Examples of BMS
Examples of BMS
Where does BMS come from?
BMS, or break my scale, begins in the 2010s as a show of encouragement and appreciation on social media, particularly the photo-based platform Instagram. It is a figure of speech that says the person in the photo has broken some metaphorical rating scale by being so beautiful that they have surpassed the highest possible ranking (e.g., 13/10 or 110%). Some users also include BMS on their own photos as a self-assured way to solicit compliments. Over time, BMS moved away from a strict reference to a numerical scale to a generic compliment in the tone of a wolf whistle.
Google searches containing BMS and Instagram appeared in mid-2012, two years after Instagram launched on the Apple App Store. News articles about tween culture and social media began referencing the abbreviation at this time, often noting the hashtag trend “#BMS” as a self-esteem issue for young adults online. Some young users would post pictures hoping for over-the-top supportive comments such as BMS, and then become discouraged when those comments never came.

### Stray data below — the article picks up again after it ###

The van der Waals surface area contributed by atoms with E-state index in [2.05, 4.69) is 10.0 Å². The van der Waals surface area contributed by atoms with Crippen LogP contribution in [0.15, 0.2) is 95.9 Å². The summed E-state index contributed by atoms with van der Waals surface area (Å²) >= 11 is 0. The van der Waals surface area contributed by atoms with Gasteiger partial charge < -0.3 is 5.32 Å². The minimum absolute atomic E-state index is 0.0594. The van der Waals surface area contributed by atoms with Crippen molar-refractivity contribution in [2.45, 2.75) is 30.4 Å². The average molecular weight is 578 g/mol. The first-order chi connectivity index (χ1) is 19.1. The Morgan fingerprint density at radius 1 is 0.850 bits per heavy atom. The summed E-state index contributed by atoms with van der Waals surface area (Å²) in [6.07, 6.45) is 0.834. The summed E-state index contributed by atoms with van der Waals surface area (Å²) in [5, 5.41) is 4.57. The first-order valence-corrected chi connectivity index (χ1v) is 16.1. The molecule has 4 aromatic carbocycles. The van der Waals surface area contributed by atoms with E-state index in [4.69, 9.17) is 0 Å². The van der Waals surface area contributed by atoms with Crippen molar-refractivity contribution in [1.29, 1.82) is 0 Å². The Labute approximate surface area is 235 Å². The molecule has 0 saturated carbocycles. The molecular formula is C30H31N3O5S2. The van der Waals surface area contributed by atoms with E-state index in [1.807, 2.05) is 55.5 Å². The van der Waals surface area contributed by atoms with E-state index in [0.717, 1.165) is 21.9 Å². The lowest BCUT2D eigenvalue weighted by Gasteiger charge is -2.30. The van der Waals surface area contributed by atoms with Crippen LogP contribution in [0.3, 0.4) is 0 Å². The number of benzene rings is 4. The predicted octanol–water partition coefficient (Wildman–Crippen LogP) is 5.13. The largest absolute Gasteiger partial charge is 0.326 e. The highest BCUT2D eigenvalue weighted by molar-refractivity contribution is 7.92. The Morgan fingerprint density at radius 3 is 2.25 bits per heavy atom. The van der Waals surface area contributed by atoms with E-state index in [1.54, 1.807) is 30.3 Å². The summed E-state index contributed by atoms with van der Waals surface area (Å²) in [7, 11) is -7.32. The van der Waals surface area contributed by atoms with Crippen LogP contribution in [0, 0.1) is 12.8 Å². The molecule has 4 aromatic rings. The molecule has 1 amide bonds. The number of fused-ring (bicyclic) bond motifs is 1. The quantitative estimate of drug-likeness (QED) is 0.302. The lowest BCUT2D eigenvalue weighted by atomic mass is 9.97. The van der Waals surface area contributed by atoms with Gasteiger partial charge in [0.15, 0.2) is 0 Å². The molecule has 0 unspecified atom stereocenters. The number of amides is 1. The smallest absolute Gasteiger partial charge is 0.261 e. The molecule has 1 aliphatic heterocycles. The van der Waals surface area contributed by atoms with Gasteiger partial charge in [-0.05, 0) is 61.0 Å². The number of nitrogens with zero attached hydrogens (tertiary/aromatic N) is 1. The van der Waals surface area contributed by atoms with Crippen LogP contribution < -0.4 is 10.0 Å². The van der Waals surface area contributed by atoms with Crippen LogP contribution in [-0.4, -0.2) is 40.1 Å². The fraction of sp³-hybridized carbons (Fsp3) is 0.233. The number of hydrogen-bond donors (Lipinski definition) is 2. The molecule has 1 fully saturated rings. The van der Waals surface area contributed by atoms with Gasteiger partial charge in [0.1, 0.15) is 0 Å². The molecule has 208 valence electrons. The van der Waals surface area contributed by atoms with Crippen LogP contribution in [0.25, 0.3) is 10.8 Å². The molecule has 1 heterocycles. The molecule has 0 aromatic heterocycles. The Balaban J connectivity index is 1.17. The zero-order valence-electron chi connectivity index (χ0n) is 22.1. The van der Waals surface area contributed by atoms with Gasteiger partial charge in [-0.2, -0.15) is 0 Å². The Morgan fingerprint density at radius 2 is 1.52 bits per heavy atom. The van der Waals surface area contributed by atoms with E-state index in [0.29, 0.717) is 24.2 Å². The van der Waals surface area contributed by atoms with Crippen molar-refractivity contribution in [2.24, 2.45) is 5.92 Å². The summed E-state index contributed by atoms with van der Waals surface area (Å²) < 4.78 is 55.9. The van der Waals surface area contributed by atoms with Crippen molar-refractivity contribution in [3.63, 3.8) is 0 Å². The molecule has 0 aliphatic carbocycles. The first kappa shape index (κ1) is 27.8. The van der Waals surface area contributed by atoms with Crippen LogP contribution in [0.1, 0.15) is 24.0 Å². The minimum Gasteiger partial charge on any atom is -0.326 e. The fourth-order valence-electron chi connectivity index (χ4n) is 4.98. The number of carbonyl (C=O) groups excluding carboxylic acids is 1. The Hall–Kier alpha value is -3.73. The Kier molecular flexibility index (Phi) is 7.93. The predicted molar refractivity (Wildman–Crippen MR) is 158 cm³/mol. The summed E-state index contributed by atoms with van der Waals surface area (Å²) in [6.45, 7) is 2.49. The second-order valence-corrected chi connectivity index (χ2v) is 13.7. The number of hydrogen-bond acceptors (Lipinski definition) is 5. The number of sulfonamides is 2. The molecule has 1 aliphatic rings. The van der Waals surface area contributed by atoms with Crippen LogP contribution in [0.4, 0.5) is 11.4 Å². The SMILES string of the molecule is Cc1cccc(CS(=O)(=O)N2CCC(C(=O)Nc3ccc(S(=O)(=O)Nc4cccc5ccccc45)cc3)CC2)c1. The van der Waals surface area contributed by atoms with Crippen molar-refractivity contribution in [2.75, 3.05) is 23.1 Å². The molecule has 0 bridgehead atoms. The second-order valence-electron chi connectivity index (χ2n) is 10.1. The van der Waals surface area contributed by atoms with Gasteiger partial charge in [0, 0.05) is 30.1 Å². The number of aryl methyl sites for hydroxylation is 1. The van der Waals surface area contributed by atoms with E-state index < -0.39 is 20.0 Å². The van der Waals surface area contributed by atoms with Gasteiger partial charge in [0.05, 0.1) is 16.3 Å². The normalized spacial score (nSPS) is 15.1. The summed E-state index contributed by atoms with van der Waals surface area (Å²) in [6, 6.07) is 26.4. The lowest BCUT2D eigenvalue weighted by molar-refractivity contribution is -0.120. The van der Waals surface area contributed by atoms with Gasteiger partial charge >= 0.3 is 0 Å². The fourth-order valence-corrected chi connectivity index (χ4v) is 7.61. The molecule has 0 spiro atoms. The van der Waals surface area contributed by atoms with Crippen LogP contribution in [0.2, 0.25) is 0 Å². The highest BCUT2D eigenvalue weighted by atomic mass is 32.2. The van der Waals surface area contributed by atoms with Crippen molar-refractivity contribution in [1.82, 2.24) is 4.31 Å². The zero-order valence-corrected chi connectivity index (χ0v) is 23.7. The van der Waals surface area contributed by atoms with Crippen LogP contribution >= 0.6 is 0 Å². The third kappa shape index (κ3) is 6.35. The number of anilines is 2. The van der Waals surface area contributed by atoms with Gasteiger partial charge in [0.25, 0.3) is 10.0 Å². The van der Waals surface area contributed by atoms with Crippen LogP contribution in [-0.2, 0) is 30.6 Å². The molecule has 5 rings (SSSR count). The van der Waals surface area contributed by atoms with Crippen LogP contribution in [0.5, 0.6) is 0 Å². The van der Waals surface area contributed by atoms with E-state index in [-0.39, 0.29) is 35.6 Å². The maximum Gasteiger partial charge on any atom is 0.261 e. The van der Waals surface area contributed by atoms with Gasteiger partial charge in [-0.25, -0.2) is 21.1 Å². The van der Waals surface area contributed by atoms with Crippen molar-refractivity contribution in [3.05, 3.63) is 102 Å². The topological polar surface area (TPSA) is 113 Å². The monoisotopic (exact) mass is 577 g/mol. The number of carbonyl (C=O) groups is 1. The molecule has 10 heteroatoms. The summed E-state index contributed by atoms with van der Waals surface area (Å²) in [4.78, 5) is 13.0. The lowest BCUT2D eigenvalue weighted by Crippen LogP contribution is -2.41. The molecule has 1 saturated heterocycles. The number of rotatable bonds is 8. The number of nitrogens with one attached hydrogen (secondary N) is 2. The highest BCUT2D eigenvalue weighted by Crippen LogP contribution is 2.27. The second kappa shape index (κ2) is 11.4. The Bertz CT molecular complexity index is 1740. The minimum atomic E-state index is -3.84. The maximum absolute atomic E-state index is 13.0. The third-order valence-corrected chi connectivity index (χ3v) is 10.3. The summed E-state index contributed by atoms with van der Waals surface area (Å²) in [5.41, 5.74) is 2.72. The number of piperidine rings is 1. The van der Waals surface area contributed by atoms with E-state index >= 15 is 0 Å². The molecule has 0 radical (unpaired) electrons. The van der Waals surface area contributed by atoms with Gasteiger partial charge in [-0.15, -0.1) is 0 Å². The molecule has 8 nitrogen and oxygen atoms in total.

Searches then spiked in summer 2013 and summer 2014, likely coinciding with uploads of bathing suit and vacation photos. Since then, searches for and use of “#BMS” to mean break my scale have significantly declined. It is possible that emoji have taken the place of BMS sentiments on social media.
Who uses BMS?
During the height of the acronym’s popularity, BMS was mostly used by young women and men on social media, sometimes in the form of rate:BMS.
As noted, BMS has largely fallen out of use, with Instagram posts including “#BMS” being more likely to tag a brand, business, or school with the initials BMS (e.g., Bristol Motor Speedway or Barberton Middle School). Rating photos on a scale is still popular on some social-media accounts (e.g., WeRateDogs awarding dog pictures a 12/10 for cuteness), though the BMS acronym is not common in replies to these accounts.
Around the same time as the hashtag “#BMS” was gaining popularity in the early 2010s, a TV show about college freshmen, Blue Mountain State, was also airing. As viewers watched live and streamed reruns for a few years, the hashtag “#BMS” served as a hub for online conversations about the show on social media.